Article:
The Mixed Motive Instruction: Did the Supreme Court Make Discrimination Cases Unwinnable for Employers?
MetadataShow full item record
Sherwyn, David; Wagner, Paul; Baumgarten, Joe
Following a 2003 U.S. Supreme Court decision, employers face the prospect of fighting employment discrimination cases that they cannot afford to win. A decision involving Caesars Palace held that based on a 1991 federal statute, a complaining employee need not give direct evidence of discrimination as part of the complaint. This is a change in the treatment formerly given to the so-called mixed motive concept, in which a personnel decision regarding an employee who is part of a protected class may be motivated by both legitimate business considerations and discrimination. In addition to apparently shifting the burden of proof, the federal law provides for jury trials in discrimination complaints. Because such trials involve considerable legal expense, employers who choose to litigate such cases may “win” but be impoverished by the resulting legal bills. The concern in such a situation is that employers may find themselves subject to inappropriate discrimination suits.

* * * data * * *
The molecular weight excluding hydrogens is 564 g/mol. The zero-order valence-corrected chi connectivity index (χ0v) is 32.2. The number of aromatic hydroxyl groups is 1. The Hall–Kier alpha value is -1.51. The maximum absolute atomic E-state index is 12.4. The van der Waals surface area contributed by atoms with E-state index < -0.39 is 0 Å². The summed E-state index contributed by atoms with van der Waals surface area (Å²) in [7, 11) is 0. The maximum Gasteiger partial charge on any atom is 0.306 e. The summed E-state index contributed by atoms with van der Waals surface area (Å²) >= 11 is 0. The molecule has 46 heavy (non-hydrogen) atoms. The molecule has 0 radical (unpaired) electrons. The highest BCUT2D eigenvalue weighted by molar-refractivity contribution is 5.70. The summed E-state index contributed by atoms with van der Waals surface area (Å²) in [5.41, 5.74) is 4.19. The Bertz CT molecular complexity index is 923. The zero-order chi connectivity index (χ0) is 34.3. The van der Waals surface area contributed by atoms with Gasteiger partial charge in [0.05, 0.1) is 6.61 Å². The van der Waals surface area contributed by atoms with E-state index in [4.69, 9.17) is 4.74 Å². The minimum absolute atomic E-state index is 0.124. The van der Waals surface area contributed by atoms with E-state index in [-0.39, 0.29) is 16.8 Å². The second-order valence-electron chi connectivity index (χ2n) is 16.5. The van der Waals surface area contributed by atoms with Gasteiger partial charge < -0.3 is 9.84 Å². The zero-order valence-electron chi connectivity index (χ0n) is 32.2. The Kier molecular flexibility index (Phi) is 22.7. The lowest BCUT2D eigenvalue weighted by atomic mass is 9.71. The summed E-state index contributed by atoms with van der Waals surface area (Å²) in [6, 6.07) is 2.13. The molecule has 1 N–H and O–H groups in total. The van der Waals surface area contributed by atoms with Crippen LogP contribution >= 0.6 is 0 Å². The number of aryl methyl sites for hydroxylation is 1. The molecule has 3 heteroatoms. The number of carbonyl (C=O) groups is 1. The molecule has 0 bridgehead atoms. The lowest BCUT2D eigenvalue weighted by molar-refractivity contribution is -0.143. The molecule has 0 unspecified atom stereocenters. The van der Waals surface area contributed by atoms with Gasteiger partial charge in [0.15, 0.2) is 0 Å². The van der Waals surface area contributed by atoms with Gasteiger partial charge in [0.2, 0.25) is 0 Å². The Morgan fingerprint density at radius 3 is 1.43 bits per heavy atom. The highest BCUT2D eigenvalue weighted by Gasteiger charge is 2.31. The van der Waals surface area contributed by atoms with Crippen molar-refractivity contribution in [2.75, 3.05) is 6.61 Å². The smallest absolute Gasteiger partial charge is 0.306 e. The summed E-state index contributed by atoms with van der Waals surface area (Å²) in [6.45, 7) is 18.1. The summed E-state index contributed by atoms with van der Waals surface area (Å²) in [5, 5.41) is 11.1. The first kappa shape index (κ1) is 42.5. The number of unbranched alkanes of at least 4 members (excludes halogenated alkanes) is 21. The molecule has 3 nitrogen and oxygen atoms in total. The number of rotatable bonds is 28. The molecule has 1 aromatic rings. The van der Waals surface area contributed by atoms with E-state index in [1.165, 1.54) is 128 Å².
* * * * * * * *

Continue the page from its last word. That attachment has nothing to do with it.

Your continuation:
employment discrimination; Civil Rights Law of 1991; Caesars Palace; burden of proof; mixed motive instruction
Required Publisher Statement: © Cornell University. Reprinted with permission. All rights reserved.